Housing Accommodations

    UCLA Housing

The University of California, Los Angeles ("UCLA" or the "University") recognizes the importance of providing reasonable accommodations and modifications in its housing policies, practices, and services where necessary, for individuals with disabilities to be afforded equal access to the use and enjoyment of University-owned Housing. The website and subsequent handbook explain the specific requirements and guidelines which govern requests for reasonable accommodation in University housing. 

The UCLA Center for Accessible Education (CAE) is responsible for the administration of UCLA’s commitment to ensuring access and participation for all students with qualifying disabilities. The Housing Accommodations Board through the Center for Accessible Education ("CAE") is responsible for evaluating requests for a reasonable accommodation and/or modification in University-owned housing. The CAE's Housing Accommodations Board evaluates housing accommodation requests, on a case-by-case matter, in accordance with California’s Fair Employment and Housing Act (FEHA); The Federal Fair Housing Act (FHA), as amended by the Fair Housing Amendments Act of 1988; Section 504 of the Rehabilitation Act of 1973, the Americans with Disabilities Act (1990), and the ADA Amendments Act of 2008 (ADAAA), and other laws or regulations as appropriate.

In evaluating the request, the Housing Accommodation Board will consult with UCLA Residential Life, the CAE, and other need-to-know individuals, as necessary, to determine whether the requested accommodation is necessary and reasonable.

 

 

Determining a Housing Accommodation

If you are a student with a disability as defined by Federal and State Housing Laws and are seeking a reasonable accommodation to University housing, you will need to submit a request for a housing accommodation. Requests for a housing accommodation can be made at any time. However, to ensure that the University has an opportunity to provide the requested accommodation for the desired quarter, housing applicants should submit their request as timely as possible.

Do I have a disability?

Fair Housing laws define a person with a disability as an: (a) individual with a physical or mental impairment that limits or substantially limits one or more major life activities; (b) individuals who are regarded as having such an impairment; and (c) individuals with a record of such an impairment.

How is the request for an accommodation evaluated during the determination process?

The Housing Accommodations Board consists of medical professionals, disability specialists, and housing staff that will evaluate the request for an accommodation in the following way:

  1. The student meets the definition of having a disability as defined by federal and state Fair Housing laws (the specific diagnosis need not be disclosed), 
    1. The condition is a physical or mental impairment that limits or substantially limits a major life activity; or
    2. The individual has a recorded history of having an impairment that limits or substantially limits one or more major life activities; or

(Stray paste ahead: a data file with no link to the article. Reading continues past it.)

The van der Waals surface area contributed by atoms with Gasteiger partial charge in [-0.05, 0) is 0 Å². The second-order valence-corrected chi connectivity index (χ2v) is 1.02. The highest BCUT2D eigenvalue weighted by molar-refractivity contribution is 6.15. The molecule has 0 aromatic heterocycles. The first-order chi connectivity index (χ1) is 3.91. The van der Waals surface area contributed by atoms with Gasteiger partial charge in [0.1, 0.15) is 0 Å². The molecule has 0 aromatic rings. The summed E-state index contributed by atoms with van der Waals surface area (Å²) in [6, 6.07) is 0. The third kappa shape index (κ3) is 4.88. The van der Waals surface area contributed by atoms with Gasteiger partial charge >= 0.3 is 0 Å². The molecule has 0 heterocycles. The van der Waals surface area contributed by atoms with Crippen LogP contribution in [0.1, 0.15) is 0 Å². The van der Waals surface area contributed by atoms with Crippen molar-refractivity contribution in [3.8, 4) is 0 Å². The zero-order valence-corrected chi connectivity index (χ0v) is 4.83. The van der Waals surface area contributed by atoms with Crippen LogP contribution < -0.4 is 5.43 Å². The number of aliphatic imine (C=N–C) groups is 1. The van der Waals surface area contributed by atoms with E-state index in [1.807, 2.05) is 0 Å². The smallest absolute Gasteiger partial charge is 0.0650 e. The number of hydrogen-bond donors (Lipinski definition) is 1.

3. The individual is regarded as having a disability.
  2. The relationship between the functional limitations associated with the requester’s disability and the need for the requested accommodation are necessary to afford an equal opportunity to usage and enjoyment of University-owned Housing.
    1. Third party must present the justification for any necessary and needed accommodation and/or modification to University-owned housing rules, policies, practices, or services when such accommodations may be necessary to afford such a person [with a disability] an equal opportunity to use and enjoy University-owned Housing.
    2. Words such as “necessary”, “essential”, or “prescribed” should be used to describe the requestor’s need for the recommended accommodation.
    3. The third party must state how the accommodation provides equal use and enjoyment of University-owned Housing by mitigating at least one of the functional limitations directly associated with the disability.

Quick Tip: To show that a requested accommodation may be necessary, there must be an identifiable relationship, or nexus, between the requested accommodation and the resident's disability. A failure to provide that information for the committee may result in a delay of the requested accommodation or in possible denial.

Information that May Be Requested for Housing Accommodation Requests

The Accommodations Board shall limit its requests to only the information necessary to verify whether the individual making the request has a disability and/or to evaluate if the reasonable accommodation is necessary to provide the individual an equal opportunity to use and enjoy University housing.

Obvious Disability

If the individual's disability and the necessity for the accommodation are obvious (e.g. an individual with a physical disability using a wheelchair needs an accessible room), the individual need only explain what type of accommodation they are requesting. No verification of disability is required under these circumstances. The CAE reserves the right to make an in-person individualized assessment in order to determine that the request is observable, logical, and necessary. If the disability is obvious but the need for the accommodation is not obvious and/or logical, the CAE reserves the right to request documentation that establishes the nexus between the disability and the need for the requested accommodation.

Non-Obvious Disability